Further light on this glacial problem is provided by the combined pollen and lake-level record from Lake Frome, which suggests substantial variation in effective precipitation during the height of the glacial period (Bowler 1986; Singh & Luly 1991).
In New Guinea reduced effective precipitation is suggested between c.
In northern Australia effective precipitation was the major influence on landscape features.
In central Australia higher levels of effective precipitation and a more complete vegetation cover are suggested from a cessation of sand dune activity, generally between 8000 and 4000 b.
Based largely on such data, MacPhail (1979) considered that maximum effective precipitation occurred in Tasmania between 8600 and 7000 b.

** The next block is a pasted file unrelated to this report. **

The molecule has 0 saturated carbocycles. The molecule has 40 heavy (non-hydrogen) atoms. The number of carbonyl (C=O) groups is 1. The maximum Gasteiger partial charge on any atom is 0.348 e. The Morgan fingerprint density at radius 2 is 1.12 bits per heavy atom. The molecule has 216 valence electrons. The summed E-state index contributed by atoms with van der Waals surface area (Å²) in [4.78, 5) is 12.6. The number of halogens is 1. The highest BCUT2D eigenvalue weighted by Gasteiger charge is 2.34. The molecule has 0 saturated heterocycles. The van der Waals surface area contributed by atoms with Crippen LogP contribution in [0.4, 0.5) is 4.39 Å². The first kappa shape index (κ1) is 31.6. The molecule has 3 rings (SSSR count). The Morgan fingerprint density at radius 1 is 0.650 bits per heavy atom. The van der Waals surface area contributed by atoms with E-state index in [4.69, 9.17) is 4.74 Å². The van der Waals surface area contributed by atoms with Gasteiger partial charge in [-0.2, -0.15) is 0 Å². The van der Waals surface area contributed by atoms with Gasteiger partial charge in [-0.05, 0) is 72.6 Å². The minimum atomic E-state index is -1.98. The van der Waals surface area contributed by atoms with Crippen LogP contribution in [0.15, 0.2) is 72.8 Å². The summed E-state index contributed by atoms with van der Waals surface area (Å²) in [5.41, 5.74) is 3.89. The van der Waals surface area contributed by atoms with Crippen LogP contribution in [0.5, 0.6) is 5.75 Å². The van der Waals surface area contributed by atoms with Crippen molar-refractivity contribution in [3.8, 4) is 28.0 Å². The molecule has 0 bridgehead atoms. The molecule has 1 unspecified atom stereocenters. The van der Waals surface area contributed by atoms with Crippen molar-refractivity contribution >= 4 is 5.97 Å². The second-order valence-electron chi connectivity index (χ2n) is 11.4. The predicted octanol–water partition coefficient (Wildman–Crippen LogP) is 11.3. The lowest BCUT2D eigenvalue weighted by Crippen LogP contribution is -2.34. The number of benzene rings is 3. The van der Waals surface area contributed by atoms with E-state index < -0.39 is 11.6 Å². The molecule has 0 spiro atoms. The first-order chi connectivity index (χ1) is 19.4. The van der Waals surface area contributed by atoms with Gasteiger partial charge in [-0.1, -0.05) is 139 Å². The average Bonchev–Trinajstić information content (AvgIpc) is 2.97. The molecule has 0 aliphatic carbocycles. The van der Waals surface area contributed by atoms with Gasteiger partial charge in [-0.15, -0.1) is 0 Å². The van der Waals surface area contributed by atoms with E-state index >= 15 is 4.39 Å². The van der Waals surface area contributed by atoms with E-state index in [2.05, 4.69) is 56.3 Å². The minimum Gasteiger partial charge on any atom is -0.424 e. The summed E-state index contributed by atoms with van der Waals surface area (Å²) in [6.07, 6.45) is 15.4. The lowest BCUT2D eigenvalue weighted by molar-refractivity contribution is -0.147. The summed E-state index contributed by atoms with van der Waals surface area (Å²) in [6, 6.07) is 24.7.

suggested effective precipitation higher than that of today (Churchill 1968).
Reductions in vegetation canopy cover, lower lake-levels and river flow velocities can be attributed to some decrease in effective precipitation.
Any net decrease in effective precipitation may be accounted for by cooler oceans and a higher degree of continentality.
The data indicate that effective precipitation was lowest for the whole period during all or part of the late glacial throughout the region.
These estimates are in direct conflict with the general belief that temperatures peaked with effective precipitation between c.